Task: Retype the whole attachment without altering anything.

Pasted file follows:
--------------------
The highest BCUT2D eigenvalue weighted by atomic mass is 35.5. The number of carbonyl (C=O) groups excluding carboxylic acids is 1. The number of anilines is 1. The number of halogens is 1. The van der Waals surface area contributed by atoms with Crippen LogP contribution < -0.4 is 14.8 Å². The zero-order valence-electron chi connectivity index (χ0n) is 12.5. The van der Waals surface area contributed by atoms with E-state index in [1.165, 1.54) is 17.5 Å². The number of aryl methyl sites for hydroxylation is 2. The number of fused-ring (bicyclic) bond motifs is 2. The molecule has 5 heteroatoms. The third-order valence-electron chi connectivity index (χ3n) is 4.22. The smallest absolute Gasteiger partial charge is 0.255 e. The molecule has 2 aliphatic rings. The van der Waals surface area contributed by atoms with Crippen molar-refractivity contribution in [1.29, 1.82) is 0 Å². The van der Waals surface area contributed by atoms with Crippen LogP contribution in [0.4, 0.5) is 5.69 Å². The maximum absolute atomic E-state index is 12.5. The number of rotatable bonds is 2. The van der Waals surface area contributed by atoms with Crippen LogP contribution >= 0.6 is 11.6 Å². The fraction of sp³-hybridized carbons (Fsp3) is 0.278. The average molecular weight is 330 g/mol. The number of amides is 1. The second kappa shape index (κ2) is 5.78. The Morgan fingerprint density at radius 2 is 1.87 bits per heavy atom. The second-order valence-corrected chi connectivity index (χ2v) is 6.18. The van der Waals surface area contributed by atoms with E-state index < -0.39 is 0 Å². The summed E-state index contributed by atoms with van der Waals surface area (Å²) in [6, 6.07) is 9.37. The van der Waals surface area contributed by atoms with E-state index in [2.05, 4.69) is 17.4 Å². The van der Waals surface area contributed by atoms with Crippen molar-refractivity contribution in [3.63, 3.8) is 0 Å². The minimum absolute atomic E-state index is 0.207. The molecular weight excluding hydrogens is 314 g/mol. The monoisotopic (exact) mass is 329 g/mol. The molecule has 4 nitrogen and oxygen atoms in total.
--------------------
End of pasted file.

The highest BCUT2D eigenvalue weighted by atomic mass is 35.5. The number of carbonyl (C=O) groups excluding carboxylic acids is 1. The number of anilines is 1. The number of halogens is 1. The van der Waals surface area contributed by atoms with Crippen LogP contribution < -0.4 is 14.8 Å². The zero-order valence-electron chi connectivity index (χ0n) is 12.5. The van der Waals surface area contributed by atoms with E-state index in [1.165, 1.54) is 17.5 Å². The number of aryl methyl sites for hydroxylation is 2. The number of fused-ring (bicyclic) bond motifs is 2. The molecule has 5 heteroatoms. The third-order valence-electron chi connectivity index (χ3n) is 4.22. The smallest absolute Gasteiger partial charge is 0.255 e. The molecule has 2 aliphatic rings. The van der Waals surface area contributed by atoms with Crippen molar-refractivity contribution in [1.29, 1.82) is 0 Å². The van der Waals surface area contributed by atoms with Crippen LogP contribution in [0.4, 0.5) is 5.69 Å². The maximum absolute atomic E-state index is 12.5. The number of rotatable bonds is 2. The van der Waals surface area contributed by atoms with Crippen LogP contribution >= 0.6 is 11.6 Å². The fraction of sp³-hybridized carbons (Fsp3) is 0.278. The average molecular weight is 330 g/mol. The number of amides is 1. The second kappa shape index (κ2) is 5.78. The Morgan fingerprint density at radius 2 is 1.87 bits per heavy atom. The second-order valence-corrected chi connectivity index (χ2v) is 6.18. The van der Waals surface area contributed by atoms with E-state index < -0.39 is 0 Å². The summed E-state index contributed by atoms with van der Waals surface area (Å²) in [6, 6.07) is 9.37. The van der Waals surface area contributed by atoms with E-state index in [2.05, 4.69) is 17.4 Å². The van der Waals surface area contributed by atoms with Crippen molar-refractivity contribution in [3.63, 3.8) is 0 Å². The minimum absolute atomic E-state index is 0.207. The molecular weight excluding hydrogens is 314 g/mol. The monoisotopic (exact) mass is 329 g/mol. The molecule has 4 nitrogen and oxygen atoms in total.